Wednesday, January 29, 2014

Blake Shelton's speech inducting Dale Jarrett into the NASCAR Hall of Fame

   BLAKE SHELTON:  Honored to be here, everybody, and I didn't think this was going to be an emotional deal for me until the airplane ride over here to Charlotte today, and so I decided, I got to thinking about what this is and what it means to you and what it means to me.  So I decided to write this stuff down because I knew I would screw it up if I tried to wing it.  I'm going to read this to you as it came to me on the airplane today.

   People ask me all the time how I became a NASCAR fan, and my answer is always, man, I guess I was just born that way.  You see, my dad was a driver when I was a kid, not like y'all, but he raced on local tracks, stock cars, and what are the ones with the wing?  Okay, sprint cars but without the wing on them, that look like a sprint car, a midget.  I guess my dad raced midgets, okay.  You know what I'm talking about.
   See why I wrote this down?
   He was also a huge fan of races on TV, and I can't remember my dad ever missing a Daytona 500 or an Indy 500, and I put in parentheses here, although compared to NASCAR, those other cars blow.  I just put that on there. 
   Anyway, I think my dad always had a secret dream of one of us kids becoming a race car driver.  He entered all three of us into local motocross events.  My brother was good, my sister was okay, and I sucked.  So I learned to play the guitar, thank God.
   Ironically, though, that's how my history with NASCAR came full circle.  Country music and NASCAR go hand in hand, y'all, and I take great pride in being a meaningless but very loud, very defensive ‑ Clint ‑ sometimes pot‑stirring voice among the fan base and the inside of this sport.
   Over the years, I've been lucky enough to witness in person some really cool things hanging around you people, and the best part is back in the day I got to bring my dad along with me.  My dad was there the day that Elliott Sadler dove off the SPEED stage here in downtown Charlotte, missing the crowd by about the length of his face.  Do you remember that?  Man, that was funny.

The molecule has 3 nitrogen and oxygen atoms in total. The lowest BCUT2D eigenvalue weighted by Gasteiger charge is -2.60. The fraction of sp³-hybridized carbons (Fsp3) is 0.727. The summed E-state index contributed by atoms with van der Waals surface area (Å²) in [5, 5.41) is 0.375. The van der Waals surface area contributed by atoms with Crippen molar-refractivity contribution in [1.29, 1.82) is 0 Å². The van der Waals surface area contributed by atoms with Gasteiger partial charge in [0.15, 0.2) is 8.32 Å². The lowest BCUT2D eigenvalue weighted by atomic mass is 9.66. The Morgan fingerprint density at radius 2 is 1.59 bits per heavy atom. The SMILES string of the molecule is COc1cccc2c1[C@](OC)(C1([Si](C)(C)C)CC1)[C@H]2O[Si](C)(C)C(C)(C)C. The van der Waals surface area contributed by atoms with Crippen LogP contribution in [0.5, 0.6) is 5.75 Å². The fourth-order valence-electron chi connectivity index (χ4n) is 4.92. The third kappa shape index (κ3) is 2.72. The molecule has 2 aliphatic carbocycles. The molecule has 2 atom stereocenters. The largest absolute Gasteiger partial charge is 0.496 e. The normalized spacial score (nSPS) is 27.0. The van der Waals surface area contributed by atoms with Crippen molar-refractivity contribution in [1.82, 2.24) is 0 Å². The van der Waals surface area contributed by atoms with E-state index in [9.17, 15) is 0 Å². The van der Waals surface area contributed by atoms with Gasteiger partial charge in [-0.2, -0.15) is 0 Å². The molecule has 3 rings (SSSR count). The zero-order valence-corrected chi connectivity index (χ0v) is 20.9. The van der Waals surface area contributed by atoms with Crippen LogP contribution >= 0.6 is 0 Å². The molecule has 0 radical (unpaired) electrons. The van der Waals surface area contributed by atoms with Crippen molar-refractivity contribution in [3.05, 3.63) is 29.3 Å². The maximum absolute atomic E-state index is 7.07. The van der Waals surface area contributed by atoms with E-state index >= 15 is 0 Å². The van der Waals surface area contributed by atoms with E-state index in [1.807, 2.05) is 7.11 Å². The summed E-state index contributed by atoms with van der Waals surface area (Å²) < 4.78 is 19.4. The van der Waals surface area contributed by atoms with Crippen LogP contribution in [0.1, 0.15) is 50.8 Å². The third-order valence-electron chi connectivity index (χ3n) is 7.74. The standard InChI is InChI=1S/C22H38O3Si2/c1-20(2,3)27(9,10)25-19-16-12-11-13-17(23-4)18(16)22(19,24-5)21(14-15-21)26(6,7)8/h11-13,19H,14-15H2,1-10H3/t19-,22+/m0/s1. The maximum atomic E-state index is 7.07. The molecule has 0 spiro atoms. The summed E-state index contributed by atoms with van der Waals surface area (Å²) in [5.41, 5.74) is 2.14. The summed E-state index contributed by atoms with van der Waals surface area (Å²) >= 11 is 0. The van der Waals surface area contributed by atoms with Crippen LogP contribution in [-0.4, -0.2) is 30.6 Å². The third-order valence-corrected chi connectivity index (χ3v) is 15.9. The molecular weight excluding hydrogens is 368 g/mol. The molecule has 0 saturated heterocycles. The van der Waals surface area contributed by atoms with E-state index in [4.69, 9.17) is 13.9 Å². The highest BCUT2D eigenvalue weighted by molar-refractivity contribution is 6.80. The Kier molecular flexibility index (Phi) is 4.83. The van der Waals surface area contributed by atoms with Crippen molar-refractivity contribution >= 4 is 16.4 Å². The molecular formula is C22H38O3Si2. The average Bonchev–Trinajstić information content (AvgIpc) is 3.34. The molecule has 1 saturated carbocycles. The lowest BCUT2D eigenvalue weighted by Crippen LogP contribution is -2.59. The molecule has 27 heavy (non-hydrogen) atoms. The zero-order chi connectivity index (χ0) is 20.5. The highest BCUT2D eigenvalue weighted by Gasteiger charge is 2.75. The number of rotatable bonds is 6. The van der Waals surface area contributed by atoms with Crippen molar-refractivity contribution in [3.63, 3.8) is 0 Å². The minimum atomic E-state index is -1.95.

He got to see Michael Waltrip ask meaningless question after meaningless question at a drivers' meeting at Texas Motor Speedway.  To us that was a big deal, I guess.
   I watched him shove old women and children aside at Talladega to shake the hands of his favorite drivers:  Dale Earnhardt Jr., Richard Petty, and this man right here, Dale Jarrett.  As years went on, Dale and I crossed paths many times, and although my dad's health began to keep him from traveling, he loved hearing all the stories about the time I spent with Dale.
   I didn't tell him everything.
   Dale even spoke to him on the phone a time or two.  I believe it was little things like that that kept my dad happy those last few years.  You guys were his heroes.  And even though I know he was beyond proud of my accomplishments in music, he just couldn't get over the fact that I got to spend time with guys like Clint Bowyer and Elliott Sadler, and most of all, Dale Jarrett.  And man, what I'd give if he could have seen the old boys standing around talking about what was the biggest flower arrangement at his funeral, not because it was so big but because it came from Dale Jarrett.
   I hope you drivers realize the kind of impact you have on the lives of everyday, hard‑working people, people like my dad, and that's why it's my honor to be here tonight to induct Dale Jarrett into the NASCAR Hall of Fame.  So on this 29th day of January 2014, I want to present the NASCAR Hall of Fame inductee and officially induct my friend Dale Jarrett into the NASCAR Hall of Fame.

Could Jeff Gordon retire after the 2014 NASCAR season?

   Could four-time Cup series champion Jeff Gordon finally step away from fulltime competition after the 2014 season?

   Maybe, Gordon said. Then again, maybe not.

   Like if he were to win a fifth Cup series championship this season in the season finale at Homestead, Fla.

   "I will call it quits - I'll tell you that right now - right there on the spot," Gordon, 42, said Tuesday during the NASCAR Sprint Media Tour. "I think that would be a great way to go out.

   "But I know if we did that, I'd be thinking, 'Maybe we could do it again next year.'  So, don't hold me to that. I'm jokingly serious."
   As Gordon has gotten older, he said it's not uncommon to take time each season to consider his future.

   "I've done everything I've wanted to do in sport. I want to go out feeling good about who I am and what I'm doing and being competitive," he said. "Then you have a bad year and  your back is hurting and you say things like (it might be my final year)."